The use of swine for teaching purposes in medicine and surgery has largely increased in recent years. Detailed knowledge of the porcine anatomy and physiology is a prerequisite for proper use of pigs as a ... [more ▼]

The use of swine for teaching purposes in medicine and surgery has largely increased in recent years. Detailed knowledge of the porcine anatomy and physiology is a prerequisite for proper use of pigs as a teaching or an experimental model in interventional radiology. A systematic study of the radiological anatomy was undertaken in more than 100 female pigs aged 6-8 weeks. All studies were performed under general anesthesia in a single session. Animals were sacrificed at the end of the study. Selective angiographies were systematically obtained in all anatomical territories. In other animals CT and MRI examinations were performed and were correlated to anatomical sections and acrylic casts of the vascular structures. Endoscopical examinations of the upper gastrointestinal tract, including retrograde opacification of the biliary and pancreatic ducts, were added in selected animals. The main angiographic aspects of the brain, head and neck, thorax, abdomen, and pelvis were recorded. Similarities and differences in comparison with human anatomy are stressed. Potential applications in interventional radiology are indicated. [less ▲]

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See detailStereotaxic Needle-Core Biopsy and Fine-Needle Aspiration Biopsy in the Diagnosis of Nonpalpable Breast Lesions: Controversies and Future Prospects
Lifrange, Eric ULg; Kridelka, Frédéric ULg; Colin, Claude ULg

in European Journal of Radiology (1997), 24(1), 39-47

OBJECTIVE: To determine the advantages and limitations of a combined stereotaxic fine-needle aspiration biopsy and needle-core biopsy in the diagnosis of 353 nonpalpable breast lesions with special ... [more ▼]

OBJECTIVE: To determine the advantages and limitations of a combined stereotaxic fine-needle aspiration biopsy and needle-core biopsy in the diagnosis of 353 nonpalpable breast lesions with special attention given to the collection of follow-up data. METHODS AND MATERIAL: 353 nonpalpable breast lesions underwent 'one pass' stereotaxic fine-needle aspiration (21 gauge needle) and needle-core biopsy (18 gauge needle) at our institution from January 1990 to October 1993. Stereotaxic biopsies were carried out by means of an 'add-on unit'. Surgical biopsy was usually recommended for highly suspicious radiologic patterns and/or needle biopsy reports classified as atypical or malignant. In all other cases mammographic follow-up was advised at 6 months and then annually for 3 years. The data were collected retrospectively during September 1995 (theoretical average follow-up of greater than 3 years). RESULTS: Following the combined needle biopsy technique procedure, surgery was recommended for 83 lesions. Fifty-four cancers were associated to these suspicious lesions. Because of changing radiological or clinical pattern during follow-up (mean follow-up: 22 months), 11 cancers were detected among the 270 lesions initially considered not to need surgery. Forty-three percent of the 65 malignant lesions were initially read as having less than highly suspicious mammographic features. There was no significant difference between the sensitivity and the specificity of one pass fine-needle aspiration biopsy (57% and 96% respectively) and needle-core biopsy (60% and 97% respectively), but noncontributive samples were not included in the false negative diagnoses and atypical samples were included in the true positive diagnoses. Of the 11 missed cancers, nine were manifested initially by clusters of calcifications. Our diagnostic approach was significantly less sensitive (P = 0.006) and less specific (P = 0.032) in cases of clusters of calcifications (31% false negative diagnoses) than in cases of soft-tissue masses (5.5% false negative diagnoses). In this study, an average delay in diagnoses of 22 months was responsible for a significantly increased percentage of axillary node positive invasive cancer (P < 0.001) and six of the 11 missed cancers were palpable at the time of the delayed diagnosis. For the nine cancers initially manifested by calcifications, the 22 months delay in diagnosis was responsible for a nonsignificant increase of microinvasive type at the expense of carcinoma in situ. CONCLUSION: Our enthusiasm with the sensitivity of this double stereotaxic needle sampling has been tempered by the results of this reanalysis in the light of a mean theoretical follow-up of three years. Our diagnostic approach was adequate in the presence of soft-tissue masses but not valid in the presence of clustered calcifications. When dealing with calcifications, multiple samplings must be done in order to improve the sensitivity of the diagnosis. Furthermore, this study does not favour the theory that the majority of mammographically detected cancers are indolent and highlights the poor sensitivity of the mammographic follow-up of nonpalpable lesions. [less ▲]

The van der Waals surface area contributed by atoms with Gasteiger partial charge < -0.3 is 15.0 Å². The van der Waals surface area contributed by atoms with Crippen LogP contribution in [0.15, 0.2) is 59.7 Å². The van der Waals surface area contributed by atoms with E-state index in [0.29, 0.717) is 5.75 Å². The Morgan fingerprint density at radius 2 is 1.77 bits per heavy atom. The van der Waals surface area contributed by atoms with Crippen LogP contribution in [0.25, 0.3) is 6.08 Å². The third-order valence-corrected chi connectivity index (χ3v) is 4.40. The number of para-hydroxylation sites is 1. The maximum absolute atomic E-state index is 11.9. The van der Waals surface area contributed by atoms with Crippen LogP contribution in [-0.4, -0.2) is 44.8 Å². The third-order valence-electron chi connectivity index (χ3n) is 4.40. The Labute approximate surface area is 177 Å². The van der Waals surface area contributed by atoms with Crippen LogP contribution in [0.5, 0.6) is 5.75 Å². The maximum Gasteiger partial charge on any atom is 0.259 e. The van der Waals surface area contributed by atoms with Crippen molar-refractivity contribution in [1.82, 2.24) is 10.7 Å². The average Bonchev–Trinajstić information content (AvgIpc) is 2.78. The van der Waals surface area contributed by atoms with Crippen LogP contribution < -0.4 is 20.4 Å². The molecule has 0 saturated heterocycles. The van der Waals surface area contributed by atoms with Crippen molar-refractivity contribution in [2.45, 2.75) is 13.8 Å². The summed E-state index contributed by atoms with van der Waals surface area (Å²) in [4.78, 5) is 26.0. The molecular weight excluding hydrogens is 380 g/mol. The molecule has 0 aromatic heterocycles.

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See detailDiagnosis of primary thyrotrophin-secreting microadenoma by 1.5 T MR.
Stadnik, T.; Stevenaert, Achille ULg; Beckers, Albert ULg et al

in European Journal of Radiology (1992), 14(1), 18-21